Thursday, February 16, 2017

Reflections on Sunday's Readings, Seventh Sunday After the Epiphany, Year A: Retribution

Jesus said, “You have heard that it was said, ‘An eye for an eye and a tooth for a tooth.’ But I say to you, Do not resist an evildoer. But if anyone strikes you on the right cheek, turn the other also; and if anyone wants to sue you and take your coat, give your cloak as well; and if anyone forces you to go one mile, go also the second mile. Give to everyone who begs from you, and do not refuse anyone who wants to borrow from you.
“You have heard that it was said, ‘You shall love your neighbor and hate your enemy.’ But I say to you, Love your enemies and pray for those who persecute you, so that you may be children of your Father in heaven; for he makes his sun rise on the evil and on the good, and sends rain on the righteous and on the unrighteous. For if you love those who love you, what reward do you have? Do not even the tax collectors do the same? And if you greet only your brothers and sisters, what more are you doing than others? Do not even the Gentiles do the same? Be perfect, therefore, as your heavenly Father is perfect.”Matthew 5:38-48

I grew up playing contact sports. First, it was soccer (football) for 12 years. Then, it was rugby for a year in Scotland in college. After I left seminary, I started training in aikido. so, for a large part of my younger years, I knew what it was like to be hit, and to hit another person in the name of sport. I also learned what it meant to train in a warrior's art, albeit one that is ultimately focused on peaceful resolution of conflict.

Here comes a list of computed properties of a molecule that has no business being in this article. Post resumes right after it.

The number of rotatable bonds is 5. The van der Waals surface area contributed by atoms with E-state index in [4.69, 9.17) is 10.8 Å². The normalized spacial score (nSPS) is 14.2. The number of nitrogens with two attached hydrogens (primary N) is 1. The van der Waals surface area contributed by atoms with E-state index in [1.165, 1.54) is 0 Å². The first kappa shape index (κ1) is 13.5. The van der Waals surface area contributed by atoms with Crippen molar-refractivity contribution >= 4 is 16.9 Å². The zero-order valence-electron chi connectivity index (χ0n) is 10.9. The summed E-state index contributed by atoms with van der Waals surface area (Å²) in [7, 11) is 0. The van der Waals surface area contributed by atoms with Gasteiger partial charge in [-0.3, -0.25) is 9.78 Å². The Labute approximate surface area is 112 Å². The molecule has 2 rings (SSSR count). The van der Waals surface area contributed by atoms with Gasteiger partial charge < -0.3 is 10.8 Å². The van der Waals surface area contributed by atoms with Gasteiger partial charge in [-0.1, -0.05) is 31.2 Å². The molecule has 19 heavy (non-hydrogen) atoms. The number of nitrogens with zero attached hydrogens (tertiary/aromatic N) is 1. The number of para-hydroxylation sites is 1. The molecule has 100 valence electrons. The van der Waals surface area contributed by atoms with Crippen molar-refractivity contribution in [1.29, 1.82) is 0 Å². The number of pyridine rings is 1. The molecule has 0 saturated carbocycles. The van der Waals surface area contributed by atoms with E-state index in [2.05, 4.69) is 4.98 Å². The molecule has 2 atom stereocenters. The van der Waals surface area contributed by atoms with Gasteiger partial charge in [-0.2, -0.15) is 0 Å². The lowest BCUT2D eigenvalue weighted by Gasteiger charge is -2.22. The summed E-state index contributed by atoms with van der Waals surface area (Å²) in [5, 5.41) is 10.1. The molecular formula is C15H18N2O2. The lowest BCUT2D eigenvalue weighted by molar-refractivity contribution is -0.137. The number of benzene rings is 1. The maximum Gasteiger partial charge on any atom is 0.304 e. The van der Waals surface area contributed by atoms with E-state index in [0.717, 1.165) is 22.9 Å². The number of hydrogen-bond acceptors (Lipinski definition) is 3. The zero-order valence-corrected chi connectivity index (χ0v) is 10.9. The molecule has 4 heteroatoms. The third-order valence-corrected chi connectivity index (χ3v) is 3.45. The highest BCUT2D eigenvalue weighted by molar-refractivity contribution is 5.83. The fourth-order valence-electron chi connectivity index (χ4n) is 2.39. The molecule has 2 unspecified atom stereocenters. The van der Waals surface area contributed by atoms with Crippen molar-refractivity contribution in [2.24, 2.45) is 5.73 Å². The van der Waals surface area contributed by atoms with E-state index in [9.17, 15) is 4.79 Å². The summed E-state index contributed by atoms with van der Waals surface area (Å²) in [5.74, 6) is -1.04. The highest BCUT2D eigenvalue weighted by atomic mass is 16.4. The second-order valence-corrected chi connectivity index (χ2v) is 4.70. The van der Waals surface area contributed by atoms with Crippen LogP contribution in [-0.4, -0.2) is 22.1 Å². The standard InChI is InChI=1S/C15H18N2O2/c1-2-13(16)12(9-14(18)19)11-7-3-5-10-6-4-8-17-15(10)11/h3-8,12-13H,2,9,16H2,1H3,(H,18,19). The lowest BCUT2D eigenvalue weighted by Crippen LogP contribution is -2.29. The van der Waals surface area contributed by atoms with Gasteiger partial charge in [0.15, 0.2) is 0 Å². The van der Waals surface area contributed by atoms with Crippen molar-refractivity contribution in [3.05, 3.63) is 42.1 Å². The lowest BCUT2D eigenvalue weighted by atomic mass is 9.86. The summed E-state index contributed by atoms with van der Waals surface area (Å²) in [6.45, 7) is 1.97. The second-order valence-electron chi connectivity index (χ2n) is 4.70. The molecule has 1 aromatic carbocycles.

Learning about physical conflict in the context of sport was both a blessing and a curse. I was a curse because, like many youth, I had to learn how to struggle with and resolve the impulses that come with being "allowed" to vent physical tension onto another person. I also had to come to terms with someone venting those impulses on me...and I had to absorb the discipline of something that athletes must, if they wish to have a longer career: how NOT to retaliate when another person assaults you, fouls you or in any way hits you harder that is necessary, warranted or allowed in the rules of the game.

I learned that lesson materially: one game against a rival played by my high school team got out of hand. The Barr brothers, one the goalie and the other a defensive sweeper were playing the back field against a very aggressive striker. The striker did something "over the line" and fouled the goal keeper. The brother of said goalkeeper (by the way, they were both hockey players as well), "defended" his brother by tackling the striker, pulling his jersey over his head, proceeding to beat him with an over the head forearm. The referee moved in quickly with a red card (ejection) from the field for the one who retaliated for the egregious foul. The other players on both squads moved in quickly, and were held off by the ref and told to stand still. The coaches turned to their benches (which were off their feet and ready to join in the incipient melee) and told them to sit down. My sister, who was the scorer, yelled the same to our side. Everyone was in shock. The result? Ejection from the game for all three players...and a penalty kick for the opposing side. Even though the first foul was aweful, it was the retaliation that was the greater "sin" in that moment.